Your drawing is much better then mine.
    The shortest distance between two points is a circle of infinite diameter.

    Bluewater Model Engineering Society at https://sites.google.com/site/bluewatermes/

  7. #7
    Join Date
    Jan 2005
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    Ct
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    Default

    There's a gasket under #5 in my old one, leaks like a sieve.
    Len

  8. #8
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    I believe the standard repair is to use a sealant like permatex instead of a gasket.
    The shortest distance between two points is a circle of infinite diameter.

    Bluewater Model Engineering Society at https://sites.google.com/site/bluewatermes/

  9. #9

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    Quote Originally Posted by loose nut View Post
    So it pretty much has to be the seals. How did you fine disassembling the head. Difficult, straight forward and what is needed to install the new seals. Any special tools etc.

    Your drawing is much better then mine.
    You'll probably need an assortment of metric tools ; allen wrenches, sockets, and wrenches
    It's sort of straight forward, remove the motor, the top cover of the head has either RTV gasket or a paper/rubber gasket,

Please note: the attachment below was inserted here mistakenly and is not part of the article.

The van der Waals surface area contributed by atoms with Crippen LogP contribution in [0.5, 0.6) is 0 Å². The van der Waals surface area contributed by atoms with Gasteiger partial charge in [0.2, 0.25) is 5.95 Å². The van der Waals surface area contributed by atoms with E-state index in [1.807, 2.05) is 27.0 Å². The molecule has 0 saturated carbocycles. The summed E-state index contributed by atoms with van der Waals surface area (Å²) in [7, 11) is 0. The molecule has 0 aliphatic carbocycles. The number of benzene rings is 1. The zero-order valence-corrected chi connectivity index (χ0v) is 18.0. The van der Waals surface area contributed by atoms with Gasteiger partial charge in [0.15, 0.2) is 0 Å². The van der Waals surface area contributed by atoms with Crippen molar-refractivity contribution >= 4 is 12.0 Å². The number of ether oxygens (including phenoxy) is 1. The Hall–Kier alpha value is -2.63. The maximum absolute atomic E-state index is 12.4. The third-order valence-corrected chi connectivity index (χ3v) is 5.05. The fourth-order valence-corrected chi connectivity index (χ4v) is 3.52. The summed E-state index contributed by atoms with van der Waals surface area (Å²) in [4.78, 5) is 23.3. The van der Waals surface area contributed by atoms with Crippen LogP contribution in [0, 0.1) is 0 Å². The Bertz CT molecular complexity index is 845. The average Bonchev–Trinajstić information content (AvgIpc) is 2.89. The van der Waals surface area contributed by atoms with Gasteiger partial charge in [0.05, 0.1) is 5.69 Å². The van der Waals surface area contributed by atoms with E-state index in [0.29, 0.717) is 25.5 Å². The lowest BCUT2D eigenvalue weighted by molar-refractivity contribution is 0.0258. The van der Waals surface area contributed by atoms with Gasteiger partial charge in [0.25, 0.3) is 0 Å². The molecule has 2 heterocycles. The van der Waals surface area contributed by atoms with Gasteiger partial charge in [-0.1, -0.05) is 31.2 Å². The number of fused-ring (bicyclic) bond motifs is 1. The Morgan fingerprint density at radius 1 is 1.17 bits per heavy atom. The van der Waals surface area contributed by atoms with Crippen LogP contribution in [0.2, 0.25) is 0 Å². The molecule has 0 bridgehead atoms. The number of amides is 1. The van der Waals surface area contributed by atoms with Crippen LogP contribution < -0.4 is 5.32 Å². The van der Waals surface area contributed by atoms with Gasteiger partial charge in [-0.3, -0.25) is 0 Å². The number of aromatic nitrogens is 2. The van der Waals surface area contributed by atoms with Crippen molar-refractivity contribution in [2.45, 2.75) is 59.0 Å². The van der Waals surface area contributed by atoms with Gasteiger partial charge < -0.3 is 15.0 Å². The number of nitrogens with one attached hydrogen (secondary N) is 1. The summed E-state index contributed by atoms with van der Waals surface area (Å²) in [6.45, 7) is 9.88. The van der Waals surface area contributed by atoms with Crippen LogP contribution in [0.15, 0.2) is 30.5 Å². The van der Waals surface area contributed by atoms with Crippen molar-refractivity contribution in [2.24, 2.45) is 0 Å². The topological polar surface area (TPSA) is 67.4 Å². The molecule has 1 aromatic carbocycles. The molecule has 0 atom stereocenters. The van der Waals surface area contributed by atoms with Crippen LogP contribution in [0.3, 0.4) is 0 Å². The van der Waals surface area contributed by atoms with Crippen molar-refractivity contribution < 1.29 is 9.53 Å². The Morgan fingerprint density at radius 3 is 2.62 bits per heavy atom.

mine has the paper/rubber kind so you'll have to see what kind you have on your machine. A box cutter blade should take care of either one.
    There are also 2 tapered alignment pins in the cover, they're odd in that they have a M5 threaded end.
    I used plastic mold wedges to lift up the cover since the gear shaft end bearings are a tight slip fit, tapping the
    wedges in at the four corners took the cover off easy.



    Note there are 2 plastic caps with O rings in the top cover covering two of the speed and ratio gear shaft bearings, you can leave them be or drive
    them out after the cover is off, helps that they're out when putting the cover back on, you can see if the bearings are aligned to the hole.
    Drop the spindle, I did on mine since I was doing a fine clean out of the mill, it also gives you more access to install the seals.

    I decided to pull the seals in with a jig rather than take part # 5 ( end cap ) off and press in the seals and RTV the cap back on,
    the reason being is that I see no way of aligning that end cap with seals back in place properly since the splined tube ( # 57 ) that drives the
    spindle goes into oil seals in the end cap and the bearings that go into the cover.

    I made a jig to fit in the inside groove of the seal, I'll use a threaded rod to draw in the seals thru the quill bore, I'm doing that in the next hour or so
    so I'll post my results.


  10. #10
    Join Date
    May 2006
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    Default

    Quote Originally Posted by loose nut View Post
    The manuals exploded parts view is the typical excellent Chinese type, oil seal are labelled as air seals.
    "look for exit spot on air seal, spot maybe shy so entice out in open, happy seal not have exit, be sure to use new grease on seal engagement or you could dishonor family,

    Never smack seal with sharp objection, always caress seal when installations... "